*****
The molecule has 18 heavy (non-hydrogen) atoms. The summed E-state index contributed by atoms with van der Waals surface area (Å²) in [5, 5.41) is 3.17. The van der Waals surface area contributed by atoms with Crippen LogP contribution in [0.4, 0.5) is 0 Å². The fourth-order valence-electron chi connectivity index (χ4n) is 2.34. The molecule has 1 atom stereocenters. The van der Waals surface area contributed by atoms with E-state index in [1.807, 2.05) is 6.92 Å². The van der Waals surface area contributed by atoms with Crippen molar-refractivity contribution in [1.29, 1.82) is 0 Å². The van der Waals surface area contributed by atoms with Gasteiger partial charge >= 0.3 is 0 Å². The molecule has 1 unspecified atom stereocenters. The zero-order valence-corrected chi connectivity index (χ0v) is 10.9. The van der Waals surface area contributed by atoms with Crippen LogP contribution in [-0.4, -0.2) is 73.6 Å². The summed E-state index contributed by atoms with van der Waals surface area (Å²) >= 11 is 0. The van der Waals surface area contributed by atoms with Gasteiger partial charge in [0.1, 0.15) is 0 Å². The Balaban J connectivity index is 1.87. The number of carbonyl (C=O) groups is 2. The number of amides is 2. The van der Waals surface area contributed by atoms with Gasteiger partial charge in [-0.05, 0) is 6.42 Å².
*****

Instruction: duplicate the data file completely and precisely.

The molecule has 18 heavy (non-hydrogen) atoms. The summed E-state index contributed by atoms with van der Waals surface area (Å²) in [5, 5.41) is 3.17. The van der Waals surface area contributed by atoms with Crippen LogP contribution in [0.4, 0.5) is 0 Å². The fourth-order valence-electron chi connectivity index (χ4n) is 2.34. The molecule has 1 atom stereocenters. The van der Waals surface area contributed by atoms with E-state index in [1.807, 2.05) is 6.92 Å². The van der Waals surface area contributed by atoms with Crippen molar-refractivity contribution in [1.29, 1.82) is 0 Å². The van der Waals surface area contributed by atoms with Gasteiger partial charge >= 0.3 is 0 Å². The molecule has 1 unspecified atom stereocenters. The zero-order valence-corrected chi connectivity index (χ0v) is 10.9. The van der Waals surface area contributed by atoms with Crippen LogP contribution in [-0.4, -0.2) is 73.6 Å². The summed E-state index contributed by atoms with van der Waals surface area (Å²) >= 11 is 0. The van der Waals surface area contributed by atoms with Gasteiger partial charge in [0.1, 0.15) is 0 Å². The Balaban J connectivity index is 1.87. The number of carbonyl (C=O) groups is 2. The number of amides is 2. The van der Waals surface area contributed by atoms with Gasteiger partial charge in [-0.05, 0) is 6.42 Å².